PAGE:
Rudolph Eugene Nickel, the so-called Father of Acton (he became its second resident in 1887) was kind enough to take this picture of
downtown Newhall for us from the hill above Pine Street in 1890 or 1891.
Well. Not for us, exactly. Probably for someone who paid a nickel for it, if you'll pardon the pun.
Anyway. How do we know it's 1890 or 1891?
We know it's not earlier than 1890 because we see the second Newhall School at far right. It replaced the first one, which burned down in 1890.
The second Newhall School faces 9th Street; it's about the only thing in the block between 9th and 10th (later called Lyons), Walnut Street and Newhall Avenue.
See Campton's General Store in the middle of the photograph? You see the way George Campton's name is painted, and notice the awning? That's how we know it's not later than 1891.
Campton's store blew up in 1891 when some stored ammo went off. No kidding. He rebuilt the place, but it didn't look quite like this (see Scorza
& Wright 1876-1926:14-15).
Those are the big things that narrow down the date, but some other things corroborate it. See the Pacific Coast Oil Co. building just to (your) left of Campton's store?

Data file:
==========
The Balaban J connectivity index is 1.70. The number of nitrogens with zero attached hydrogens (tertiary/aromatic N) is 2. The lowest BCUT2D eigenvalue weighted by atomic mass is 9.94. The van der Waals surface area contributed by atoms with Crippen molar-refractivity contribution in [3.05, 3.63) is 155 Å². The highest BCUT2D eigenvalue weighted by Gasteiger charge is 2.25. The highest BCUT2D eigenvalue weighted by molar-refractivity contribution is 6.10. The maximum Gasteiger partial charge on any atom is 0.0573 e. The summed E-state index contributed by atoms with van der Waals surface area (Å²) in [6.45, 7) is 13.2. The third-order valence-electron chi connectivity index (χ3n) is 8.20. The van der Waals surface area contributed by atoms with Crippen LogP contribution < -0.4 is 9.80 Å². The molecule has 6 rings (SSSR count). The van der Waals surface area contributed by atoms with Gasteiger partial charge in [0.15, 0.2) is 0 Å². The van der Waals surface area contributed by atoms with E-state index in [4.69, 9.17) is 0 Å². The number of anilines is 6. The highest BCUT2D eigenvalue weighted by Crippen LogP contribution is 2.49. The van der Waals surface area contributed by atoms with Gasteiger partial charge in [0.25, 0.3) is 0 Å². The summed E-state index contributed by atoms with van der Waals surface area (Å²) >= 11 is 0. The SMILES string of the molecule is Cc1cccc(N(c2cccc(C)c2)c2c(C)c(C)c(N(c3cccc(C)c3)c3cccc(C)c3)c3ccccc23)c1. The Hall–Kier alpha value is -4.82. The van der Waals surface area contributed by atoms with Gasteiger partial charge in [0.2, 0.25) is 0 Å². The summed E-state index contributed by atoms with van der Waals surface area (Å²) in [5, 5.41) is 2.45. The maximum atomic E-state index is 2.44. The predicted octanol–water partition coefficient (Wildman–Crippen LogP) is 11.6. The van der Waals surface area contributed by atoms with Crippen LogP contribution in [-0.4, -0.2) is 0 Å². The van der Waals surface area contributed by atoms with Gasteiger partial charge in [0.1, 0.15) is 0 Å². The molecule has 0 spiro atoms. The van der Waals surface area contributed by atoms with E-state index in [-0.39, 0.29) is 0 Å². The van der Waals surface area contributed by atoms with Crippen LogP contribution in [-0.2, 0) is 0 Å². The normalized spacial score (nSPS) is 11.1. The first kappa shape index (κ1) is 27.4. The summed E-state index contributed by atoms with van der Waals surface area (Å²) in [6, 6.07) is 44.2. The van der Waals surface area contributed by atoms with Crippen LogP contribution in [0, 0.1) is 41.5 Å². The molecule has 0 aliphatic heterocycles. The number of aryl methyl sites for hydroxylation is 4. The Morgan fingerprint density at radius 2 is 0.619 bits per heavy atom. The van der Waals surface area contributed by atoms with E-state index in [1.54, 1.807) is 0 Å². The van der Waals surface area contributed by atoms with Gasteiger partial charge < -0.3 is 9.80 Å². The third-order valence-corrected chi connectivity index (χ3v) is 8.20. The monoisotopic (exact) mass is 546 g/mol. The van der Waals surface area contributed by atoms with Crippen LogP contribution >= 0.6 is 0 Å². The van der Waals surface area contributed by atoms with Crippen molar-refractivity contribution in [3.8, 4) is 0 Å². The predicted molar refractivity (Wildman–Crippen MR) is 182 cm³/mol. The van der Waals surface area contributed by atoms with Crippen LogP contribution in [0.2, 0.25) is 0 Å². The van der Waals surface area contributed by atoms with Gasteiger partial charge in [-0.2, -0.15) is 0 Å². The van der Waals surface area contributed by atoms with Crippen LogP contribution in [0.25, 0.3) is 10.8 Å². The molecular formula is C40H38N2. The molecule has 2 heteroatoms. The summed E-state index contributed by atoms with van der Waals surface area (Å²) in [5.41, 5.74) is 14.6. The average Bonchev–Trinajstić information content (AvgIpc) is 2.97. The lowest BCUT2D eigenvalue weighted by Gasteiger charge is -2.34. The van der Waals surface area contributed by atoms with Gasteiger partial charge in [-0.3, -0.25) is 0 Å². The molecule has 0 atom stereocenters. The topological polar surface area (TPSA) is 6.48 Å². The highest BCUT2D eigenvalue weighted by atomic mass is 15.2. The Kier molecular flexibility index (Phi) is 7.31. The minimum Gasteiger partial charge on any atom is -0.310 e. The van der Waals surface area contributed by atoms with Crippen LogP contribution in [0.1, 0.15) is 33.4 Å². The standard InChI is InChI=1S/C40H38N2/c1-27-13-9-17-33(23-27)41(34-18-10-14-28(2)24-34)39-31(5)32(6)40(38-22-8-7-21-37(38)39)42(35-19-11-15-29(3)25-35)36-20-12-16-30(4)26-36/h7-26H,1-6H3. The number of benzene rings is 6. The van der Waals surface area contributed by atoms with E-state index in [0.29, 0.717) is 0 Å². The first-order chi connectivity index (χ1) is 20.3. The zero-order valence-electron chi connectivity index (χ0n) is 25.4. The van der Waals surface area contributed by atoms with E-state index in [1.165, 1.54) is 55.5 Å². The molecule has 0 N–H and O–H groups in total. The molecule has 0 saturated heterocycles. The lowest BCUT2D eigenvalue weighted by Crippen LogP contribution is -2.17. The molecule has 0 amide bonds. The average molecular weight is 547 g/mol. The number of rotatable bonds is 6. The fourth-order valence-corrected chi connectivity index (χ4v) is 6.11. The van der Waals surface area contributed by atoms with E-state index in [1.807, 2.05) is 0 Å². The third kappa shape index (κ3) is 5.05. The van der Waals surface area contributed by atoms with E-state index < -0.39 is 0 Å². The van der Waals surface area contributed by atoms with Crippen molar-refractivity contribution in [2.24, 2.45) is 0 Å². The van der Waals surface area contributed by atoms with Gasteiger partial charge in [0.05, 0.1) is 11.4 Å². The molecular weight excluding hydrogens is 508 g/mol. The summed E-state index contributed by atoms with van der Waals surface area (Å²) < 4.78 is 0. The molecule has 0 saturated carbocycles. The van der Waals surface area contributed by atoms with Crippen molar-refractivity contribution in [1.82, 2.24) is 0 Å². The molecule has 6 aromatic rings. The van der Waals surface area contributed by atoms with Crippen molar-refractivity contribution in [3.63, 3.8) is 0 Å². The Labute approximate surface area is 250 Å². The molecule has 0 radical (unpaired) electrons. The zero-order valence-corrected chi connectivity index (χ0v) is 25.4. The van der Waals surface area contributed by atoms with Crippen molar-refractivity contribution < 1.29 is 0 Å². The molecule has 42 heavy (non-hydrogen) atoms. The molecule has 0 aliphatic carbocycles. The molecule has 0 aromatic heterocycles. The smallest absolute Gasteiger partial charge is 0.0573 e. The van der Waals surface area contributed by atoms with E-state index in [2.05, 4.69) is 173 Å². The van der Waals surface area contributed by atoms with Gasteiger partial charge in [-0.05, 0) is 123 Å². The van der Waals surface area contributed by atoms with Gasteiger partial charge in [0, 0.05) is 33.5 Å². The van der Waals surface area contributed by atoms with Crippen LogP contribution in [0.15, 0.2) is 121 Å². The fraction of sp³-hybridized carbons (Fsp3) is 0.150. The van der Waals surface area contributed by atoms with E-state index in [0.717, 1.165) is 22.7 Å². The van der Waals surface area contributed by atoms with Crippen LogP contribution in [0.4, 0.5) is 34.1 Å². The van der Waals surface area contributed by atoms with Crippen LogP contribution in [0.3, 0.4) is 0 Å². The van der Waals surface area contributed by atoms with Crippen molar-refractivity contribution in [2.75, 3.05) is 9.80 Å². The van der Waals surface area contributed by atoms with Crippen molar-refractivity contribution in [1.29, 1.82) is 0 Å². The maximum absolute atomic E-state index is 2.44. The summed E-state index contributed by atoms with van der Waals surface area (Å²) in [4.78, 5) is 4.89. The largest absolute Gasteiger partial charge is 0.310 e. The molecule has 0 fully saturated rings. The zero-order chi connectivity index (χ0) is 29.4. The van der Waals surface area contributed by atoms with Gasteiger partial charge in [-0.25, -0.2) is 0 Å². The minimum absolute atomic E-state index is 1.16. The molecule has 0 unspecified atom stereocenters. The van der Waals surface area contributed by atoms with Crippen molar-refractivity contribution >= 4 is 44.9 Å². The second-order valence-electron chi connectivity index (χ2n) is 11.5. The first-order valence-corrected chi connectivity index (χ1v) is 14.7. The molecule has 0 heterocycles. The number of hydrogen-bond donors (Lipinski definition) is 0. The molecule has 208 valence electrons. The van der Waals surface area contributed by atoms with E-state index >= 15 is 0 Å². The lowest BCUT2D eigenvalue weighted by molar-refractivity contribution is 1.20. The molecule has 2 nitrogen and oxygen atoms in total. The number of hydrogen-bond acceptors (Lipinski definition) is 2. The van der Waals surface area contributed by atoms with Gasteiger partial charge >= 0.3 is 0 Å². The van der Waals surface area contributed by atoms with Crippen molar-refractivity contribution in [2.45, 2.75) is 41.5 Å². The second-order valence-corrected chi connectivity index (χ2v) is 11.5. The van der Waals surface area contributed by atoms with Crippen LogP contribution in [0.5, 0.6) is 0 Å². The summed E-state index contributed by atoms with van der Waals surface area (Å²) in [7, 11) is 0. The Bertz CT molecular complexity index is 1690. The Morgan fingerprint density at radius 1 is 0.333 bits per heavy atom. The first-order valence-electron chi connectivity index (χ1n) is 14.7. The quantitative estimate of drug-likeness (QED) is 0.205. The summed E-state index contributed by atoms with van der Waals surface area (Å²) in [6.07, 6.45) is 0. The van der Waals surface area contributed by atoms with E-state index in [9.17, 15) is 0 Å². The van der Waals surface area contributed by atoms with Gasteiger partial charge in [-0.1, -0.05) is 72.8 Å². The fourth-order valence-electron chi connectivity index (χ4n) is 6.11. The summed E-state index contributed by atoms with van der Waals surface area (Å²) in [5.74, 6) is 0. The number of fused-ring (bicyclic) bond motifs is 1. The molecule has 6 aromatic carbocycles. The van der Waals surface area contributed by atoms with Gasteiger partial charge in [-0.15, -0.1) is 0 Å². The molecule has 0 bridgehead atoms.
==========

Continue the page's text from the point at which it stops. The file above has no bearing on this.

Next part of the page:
That's the old Hardison and Stewart building. PCO bought them out in 1889. Hardison and Stewart ran off to Santa Paula and started a new little venture called Union Oil.
Closer to the foreground, in front of the box cars that are in front of the ex-Hardison and Stewart warehouse, are some low-slung buildings. That was a pretty major fruit
drying and packing operation in 1885. Now the tents are gone and the buildings look derelict. Large chunks of the roof are missing.
Going back to Campton's store for a moment, you see the two-story building in front and to the right of it? That was called the Ashbridge Hotel. It's possible it was
also called the Arlington at some point. We don't know much about it. OK, we don't actually know anything about it. We need to figure it out one of these days.
And of course, at far left is the Southern Pacific Newhall Depot — not to be confused with the Saugus Depot, which was in ... yes, Saugus. But you knew that.